Swiss National Bank (OTCMKT:SWZNF, SW:SNBN) (German: Schweizerische Nationalbank; French: Banque Nationale Suisse; Italian: Banca Nazionale Svizzera) was founded in 1907 and is headquartered in Zurich, Switzerland, with 691 full-time employees. The Swiss Central Bank is responsible for Swiss monetary policy and the issuance of Swiss francs. The shares of the Swiss National Bank have been listed on the Swiss Stock Exchange since 1907.
Swiss National Bank (SWZNF):
The Swiss National Bank (Swiss National Bank, abbreviated as SNB) is the central bank of Switzerland and a joint stock bank created in accordance with the 1905 Federal Constitution. The capital is 50 million Swiss francs and the paid-in capital is 25 million Swiss francs. Most of the shares are held by the cantonal government and cantonal banks, and the remaining shares are held by private individuals. In 1907 it started operations in Bern, Basel, Geneva, Zurich and St. Gallen. Most candidates for the board of directors are appointed by the federal government and are accountable to the Bundestag.
The Swiss National Bank is a specially managed joint-stock company. As of 2015, about 60% of the shares were held by public institutions, such as the state (45%) or state bank (15%). The remaining shares are listed and traded on the exchange, mainly owned by individual investors (40%). The Swiss Confederation does not have its shares.
Among banks, it is mainly a “bank of the bank”, and for different federal representative offices, it is a federal bank. The Swiss National Bank has great independence in formulating monetary and exchange rate policies. Unlike most central banks in other countries, the Swiss National Bank does not use specific money market interest rates to guide currency conditions. Until the autumn of 1999, the central bank had been using foreign exchange swaps and repurchase agreements as the main tools to influence money supply and interest rates.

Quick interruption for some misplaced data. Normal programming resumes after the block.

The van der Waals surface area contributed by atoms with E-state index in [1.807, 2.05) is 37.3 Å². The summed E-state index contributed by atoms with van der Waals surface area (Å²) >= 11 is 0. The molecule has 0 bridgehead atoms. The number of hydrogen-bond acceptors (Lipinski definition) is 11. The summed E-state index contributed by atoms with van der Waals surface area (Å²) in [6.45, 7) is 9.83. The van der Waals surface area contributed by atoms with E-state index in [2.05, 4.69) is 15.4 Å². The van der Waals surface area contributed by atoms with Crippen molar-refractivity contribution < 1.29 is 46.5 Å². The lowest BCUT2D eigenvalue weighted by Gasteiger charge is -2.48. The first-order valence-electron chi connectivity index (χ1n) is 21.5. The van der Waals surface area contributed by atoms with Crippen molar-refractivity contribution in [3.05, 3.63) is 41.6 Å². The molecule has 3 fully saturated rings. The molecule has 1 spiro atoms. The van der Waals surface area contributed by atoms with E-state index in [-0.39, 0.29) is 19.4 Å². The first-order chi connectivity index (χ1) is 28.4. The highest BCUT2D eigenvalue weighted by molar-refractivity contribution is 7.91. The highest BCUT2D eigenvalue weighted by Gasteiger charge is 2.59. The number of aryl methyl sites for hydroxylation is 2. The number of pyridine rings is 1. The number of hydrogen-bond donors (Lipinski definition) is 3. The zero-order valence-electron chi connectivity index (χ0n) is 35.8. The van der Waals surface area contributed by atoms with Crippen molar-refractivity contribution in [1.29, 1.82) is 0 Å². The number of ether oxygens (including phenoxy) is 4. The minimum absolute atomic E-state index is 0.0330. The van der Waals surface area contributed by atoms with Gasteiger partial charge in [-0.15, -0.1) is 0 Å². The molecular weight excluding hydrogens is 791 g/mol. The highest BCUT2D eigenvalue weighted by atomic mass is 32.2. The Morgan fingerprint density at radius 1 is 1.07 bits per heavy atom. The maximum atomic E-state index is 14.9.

The governing bodies of the Swiss National Bank are the general meeting of shareholders, the board of directors of the bank, the management committee and the audit committee. In order to supervise and control the National Bank, a standing committee is established by the chairman, vice-chairmen and committee members of the bank’s board of directors, which meets once a year to manage daily work. The head office is located in Berne, and the business divisions are located in Berne and Zurich. The first department is responsible for currency, statistics, internal audit, law, and employee personnel, and jointly implements monetary policy with other departments, based in Zurich; the second department is based in Berne, responsible for issuing banknotes, managing cash, bonds, and trading precious metals. Handle business relations with federal authorities and ministries, and handle business in the Bern region. The third department is located in Zurich and is responsible for discounting, lending, foreign exchange, exchange transfer, bill exchange and business in the Zurich area. There are also secretarial offices with branches in 8 cities and branches in 3 cities and towns.
Swiss National Bank (SWZNF) history encyclopedia:
- After the Federal Constitution was promulgated in 1848, only the Federation had the right to issue currency, but banknotes continued to be issued by private banks and state banks.
- Until 1891, the sole issue of banknotes was transferred from the state to the federal.
- In 1905, Congress passed a bill that limited companies could establish issuing banks.
- On June 20, 1907, the Swiss National Bank was established. The Confederation delegates the monopoly of currency and banknote issuance to the Swiss National Bank. The federation also has the right to issue currency, and the federation has this monopoly power and the Swiss National Bank has great independence in formulating monetary and exchange rate policies.
- In 1981, the Swiss National Bank participated in research on banknote design by Orell Füssli and the well-known optical research organization Landis and Gyr.
- In 1994, Swiss National Bank was described as a company limited by shares under federal management and supervision.
- In May 2004, with the implementation of Article 99 of the Federal Constitution, the National Bank achieved formal independence.
- On January 15, 2015, the Swiss National Bank announced that it would abandon the EUR/CHF 1.2000 lower limit and lower interest rates, unexpectedly abolishing the long-implemented EUR/CHF lower limit. The EUR/CHF plunged about 30%, ending the calm situation in the Swiss foreign exchange market that had lasted for more than three years. The Swiss National Bank has been intervening in the market since September 2011 to prevent the Swiss franc from revaluing too much, buying billions of euros to prevent the euro from falling below 1.20 Swiss francs. This has directly caused many foreign exchange dealers to close down, such as the industry leader- FXCM .